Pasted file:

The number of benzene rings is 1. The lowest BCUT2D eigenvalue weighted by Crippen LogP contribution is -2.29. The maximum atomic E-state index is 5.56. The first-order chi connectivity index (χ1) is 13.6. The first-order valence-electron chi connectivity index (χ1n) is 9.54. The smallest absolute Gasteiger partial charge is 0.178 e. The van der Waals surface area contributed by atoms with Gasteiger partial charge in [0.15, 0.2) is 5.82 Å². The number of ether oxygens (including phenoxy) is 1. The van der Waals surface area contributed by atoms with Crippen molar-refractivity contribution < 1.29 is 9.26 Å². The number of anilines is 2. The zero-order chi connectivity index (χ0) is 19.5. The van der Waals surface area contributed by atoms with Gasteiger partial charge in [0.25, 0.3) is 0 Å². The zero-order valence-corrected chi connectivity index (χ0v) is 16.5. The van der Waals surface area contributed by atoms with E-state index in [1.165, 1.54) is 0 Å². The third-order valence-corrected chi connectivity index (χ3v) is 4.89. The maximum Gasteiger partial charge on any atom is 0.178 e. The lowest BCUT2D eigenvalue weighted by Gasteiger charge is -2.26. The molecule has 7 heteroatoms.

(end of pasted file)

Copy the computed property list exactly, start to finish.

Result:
The number of benzene rings is 1. The lowest BCUT2D eigenvalue weighted by Crippen LogP contribution is -2.29. The maximum atomic E-state index is 5.56. The first-order chi connectivity index (χ1) is 13.6. The first-order valence-electron chi connectivity index (χ1n) is 9.54. The smallest absolute Gasteiger partial charge is 0.178 e. The van der Waals surface area contributed by atoms with Gasteiger partial charge in [0.15, 0.2) is 5.82 Å². The number of ether oxygens (including phenoxy) is 1. The van der Waals surface area contributed by atoms with Crippen molar-refractivity contribution < 1.29 is 9.26 Å². The number of anilines is 2. The zero-order chi connectivity index (χ0) is 19.5. The van der Waals surface area contributed by atoms with Gasteiger partial charge in [0.25, 0.3) is 0 Å². The zero-order valence-corrected chi connectivity index (χ0v) is 16.5. The van der Waals surface area contributed by atoms with E-state index in [1.165, 1.54) is 0 Å². The third-order valence-corrected chi connectivity index (χ3v) is 4.89. The maximum Gasteiger partial charge on any atom is 0.178 e. The lowest BCUT2D eigenvalue weighted by Gasteiger charge is -2.26. The molecule has 7 heteroatoms.